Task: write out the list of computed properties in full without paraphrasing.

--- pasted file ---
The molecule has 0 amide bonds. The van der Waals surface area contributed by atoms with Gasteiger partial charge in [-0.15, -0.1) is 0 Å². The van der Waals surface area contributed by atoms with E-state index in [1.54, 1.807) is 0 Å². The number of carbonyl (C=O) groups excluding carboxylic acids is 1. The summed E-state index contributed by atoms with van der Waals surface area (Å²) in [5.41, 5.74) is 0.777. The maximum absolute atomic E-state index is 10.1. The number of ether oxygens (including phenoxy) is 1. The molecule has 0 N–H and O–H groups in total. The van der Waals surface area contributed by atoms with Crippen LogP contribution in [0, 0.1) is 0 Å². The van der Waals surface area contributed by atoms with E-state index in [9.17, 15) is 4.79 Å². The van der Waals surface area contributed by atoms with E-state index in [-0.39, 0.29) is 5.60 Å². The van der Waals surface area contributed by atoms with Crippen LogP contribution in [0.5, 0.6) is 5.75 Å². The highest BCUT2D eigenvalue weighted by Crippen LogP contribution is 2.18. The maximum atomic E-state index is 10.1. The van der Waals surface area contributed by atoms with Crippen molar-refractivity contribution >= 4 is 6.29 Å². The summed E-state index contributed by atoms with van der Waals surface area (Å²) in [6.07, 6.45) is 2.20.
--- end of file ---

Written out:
The molecule has 0 amide bonds. The van der Waals surface area contributed by atoms with Gasteiger partial charge in [-0.15, -0.1) is 0 Å². The van der Waals surface area contributed by atoms with E-state index in [1.54, 1.807) is 0 Å². The number of carbonyl (C=O) groups excluding carboxylic acids is 1. The summed E-state index contributed by atoms with van der Waals surface area (Å²) in [5.41, 5.74) is 0.777. The maximum absolute atomic E-state index is 10.1. The number of ether oxygens (including phenoxy) is 1. The molecule has 0 N–H and O–H groups in total. The van der Waals surface area contributed by atoms with Crippen LogP contribution in [0, 0.1) is 0 Å². The van der Waals surface area contributed by atoms with E-state index in [9.17, 15) is 4.79 Å². The van der Waals surface area contributed by atoms with E-state index in [-0.39, 0.29) is 5.60 Å². The van der Waals surface area contributed by atoms with Crippen LogP contribution in [0.5, 0.6) is 5.75 Å². The highest BCUT2D eigenvalue weighted by Crippen LogP contribution is 2.18. The maximum atomic E-state index is 10.1. The van der Waals surface area contributed by atoms with Crippen molar-refractivity contribution >= 4 is 6.29 Å². The summed E-state index contributed by atoms with van der Waals surface area (Å²) in [6.07, 6.45) is 2.20.